Prison for woman who faked kidnapping, went to Disney World

Reuters News
Posted: Jan 26, 2012 3:03 PM
Prison for woman who faked kidnapping, went to Disney World

(Reuters) - A Pennsylvania woman who faked her own kidnapping while actually at Disney World was sentenced on Thursday to 100 months in prison for swindling her employer and family members out of more than $600,000.

At the sentencing in U.S. District Court in Philadelphia, Bonnie Sweeten, 40, was ordered to prison for just over 8 years and to pay more than a $1 million in restitution, the U.S. Attorney's office in Philadelphia said in a statement.

"Sweeten stole funds from family members, from the law office where she had been employed and from the law firm's clients," the prosecutor's office said.

Bonnie Sweeten captured headlines in 2009 when she triggered an all-out search by federal and local authorities by making a phony 911 call to say she and her 9-year-old daughter had been kidnapped by two black men in a truck.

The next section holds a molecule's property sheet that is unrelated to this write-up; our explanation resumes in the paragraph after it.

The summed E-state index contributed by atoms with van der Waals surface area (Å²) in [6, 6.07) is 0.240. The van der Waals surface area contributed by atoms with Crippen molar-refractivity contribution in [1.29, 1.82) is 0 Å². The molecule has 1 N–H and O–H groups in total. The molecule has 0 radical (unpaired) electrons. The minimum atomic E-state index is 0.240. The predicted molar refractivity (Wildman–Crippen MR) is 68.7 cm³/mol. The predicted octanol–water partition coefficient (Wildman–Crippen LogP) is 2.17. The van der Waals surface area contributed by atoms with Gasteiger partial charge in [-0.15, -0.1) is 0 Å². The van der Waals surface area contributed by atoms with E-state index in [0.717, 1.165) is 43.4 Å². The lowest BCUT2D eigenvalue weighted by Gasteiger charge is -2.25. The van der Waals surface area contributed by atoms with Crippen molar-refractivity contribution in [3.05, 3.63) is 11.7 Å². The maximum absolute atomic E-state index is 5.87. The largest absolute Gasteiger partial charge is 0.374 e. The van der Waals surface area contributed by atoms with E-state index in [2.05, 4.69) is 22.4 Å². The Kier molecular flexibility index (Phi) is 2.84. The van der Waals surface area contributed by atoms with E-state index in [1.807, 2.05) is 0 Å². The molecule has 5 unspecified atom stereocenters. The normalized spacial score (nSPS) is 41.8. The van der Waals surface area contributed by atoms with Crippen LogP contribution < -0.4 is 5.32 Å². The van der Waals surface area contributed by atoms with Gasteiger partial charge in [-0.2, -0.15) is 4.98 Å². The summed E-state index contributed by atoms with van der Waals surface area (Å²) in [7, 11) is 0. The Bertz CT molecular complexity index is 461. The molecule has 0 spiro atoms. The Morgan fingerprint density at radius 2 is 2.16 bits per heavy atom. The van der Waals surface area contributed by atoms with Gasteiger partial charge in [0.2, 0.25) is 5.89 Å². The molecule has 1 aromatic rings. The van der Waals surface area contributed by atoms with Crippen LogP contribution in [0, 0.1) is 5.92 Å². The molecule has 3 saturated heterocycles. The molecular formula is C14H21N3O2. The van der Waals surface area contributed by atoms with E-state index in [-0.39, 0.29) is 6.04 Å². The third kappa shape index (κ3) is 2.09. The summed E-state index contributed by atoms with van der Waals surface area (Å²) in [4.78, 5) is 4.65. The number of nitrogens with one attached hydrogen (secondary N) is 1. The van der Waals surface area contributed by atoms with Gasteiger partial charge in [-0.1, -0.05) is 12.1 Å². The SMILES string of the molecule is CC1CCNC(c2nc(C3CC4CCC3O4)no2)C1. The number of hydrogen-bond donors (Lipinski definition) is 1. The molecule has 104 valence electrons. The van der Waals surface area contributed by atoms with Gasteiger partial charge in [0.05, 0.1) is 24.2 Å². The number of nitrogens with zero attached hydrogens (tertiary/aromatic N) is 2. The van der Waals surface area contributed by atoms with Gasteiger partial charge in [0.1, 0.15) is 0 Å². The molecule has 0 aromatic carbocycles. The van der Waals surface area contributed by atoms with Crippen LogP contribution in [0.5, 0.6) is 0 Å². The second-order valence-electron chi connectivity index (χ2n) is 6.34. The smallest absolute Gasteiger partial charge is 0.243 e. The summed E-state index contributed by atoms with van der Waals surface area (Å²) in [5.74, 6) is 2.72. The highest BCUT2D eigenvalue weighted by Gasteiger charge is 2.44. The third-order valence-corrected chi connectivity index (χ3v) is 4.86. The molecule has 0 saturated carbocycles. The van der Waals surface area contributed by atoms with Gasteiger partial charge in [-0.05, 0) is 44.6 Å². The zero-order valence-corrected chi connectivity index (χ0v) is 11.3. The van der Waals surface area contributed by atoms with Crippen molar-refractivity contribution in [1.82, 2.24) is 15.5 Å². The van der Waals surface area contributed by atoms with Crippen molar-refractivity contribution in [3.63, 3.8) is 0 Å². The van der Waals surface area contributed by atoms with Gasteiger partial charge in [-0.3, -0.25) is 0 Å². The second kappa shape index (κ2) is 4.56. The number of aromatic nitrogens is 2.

In reality, prosecutors said, the 40-year-old mother from suburban Bucks County had taken her daughter to Disney World.

She was previously sentenced to up to 12 months in Bucks County jail after admitting to the kidnapping ruse.

Hartman said the trick was part of the larger fraud for which she was sentenced to 8 years and 4 months on Thursday.

"As part of her scheme to defraud, Sweeten concocted an elaborate hoax that she and her daughter had been kidnapped in order to deceive family members and law enforcement as to her whereabouts," the prosecutor's office said in the statement.

Sweeten's lawyers had asked for a sentence of less than 7 years in prison. Prosecutors had asked for 10 years behind bars.

The total amount of the fraud was a matter of debate throughout the days long sentencing hearing.

After Sweeten was sentenced by U.S. District Judge William Yohn, Jr., the prosecutor released the statement saying she stole more than $600,000 through various schemes that involved identity theft and forged signatures on documents.

"She also forged a signature of a judge on a court order for the purpose of fraudulently withdrawing client funds from a bank," the prosecutor's office said.

(Reporting By Barbara Goldberg; Editing by Paul Thomasch)